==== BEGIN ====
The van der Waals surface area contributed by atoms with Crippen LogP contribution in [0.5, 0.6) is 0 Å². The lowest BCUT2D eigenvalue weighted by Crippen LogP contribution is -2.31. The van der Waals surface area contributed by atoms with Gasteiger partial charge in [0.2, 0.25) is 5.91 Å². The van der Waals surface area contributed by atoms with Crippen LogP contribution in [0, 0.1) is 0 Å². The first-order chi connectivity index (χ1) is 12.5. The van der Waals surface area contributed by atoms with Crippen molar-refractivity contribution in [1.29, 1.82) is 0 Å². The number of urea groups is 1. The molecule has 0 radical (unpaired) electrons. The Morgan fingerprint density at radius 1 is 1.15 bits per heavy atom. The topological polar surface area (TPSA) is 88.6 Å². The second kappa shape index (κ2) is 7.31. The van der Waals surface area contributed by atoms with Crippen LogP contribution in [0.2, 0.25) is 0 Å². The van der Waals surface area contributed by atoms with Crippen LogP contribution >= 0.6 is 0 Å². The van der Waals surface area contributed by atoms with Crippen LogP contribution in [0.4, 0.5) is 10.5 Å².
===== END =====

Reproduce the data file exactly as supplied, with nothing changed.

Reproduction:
The van der Waals surface area contributed by atoms with Crippen LogP contribution in [0.5, 0.6) is 0 Å². The lowest BCUT2D eigenvalue weighted by Crippen LogP contribution is -2.31. The van der Waals surface area contributed by atoms with Gasteiger partial charge in [0.2, 0.25) is 5.91 Å². The van der Waals surface area contributed by atoms with Crippen LogP contribution in [0, 0.1) is 0 Å². The first-order chi connectivity index (χ1) is 12.5. The van der Waals surface area contributed by atoms with Crippen molar-refractivity contribution in [1.29, 1.82) is 0 Å². The number of urea groups is 1. The molecule has 0 radical (unpaired) electrons. The Morgan fingerprint density at radius 1 is 1.15 bits per heavy atom. The topological polar surface area (TPSA) is 88.6 Å². The second kappa shape index (κ2) is 7.31. The van der Waals surface area contributed by atoms with Crippen LogP contribution in [0.2, 0.25) is 0 Å². The van der Waals surface area contributed by atoms with Crippen LogP contribution >= 0.6 is 0 Å². The van der Waals surface area contributed by atoms with Crippen LogP contribution in [0.4, 0.5) is 10.5 Å².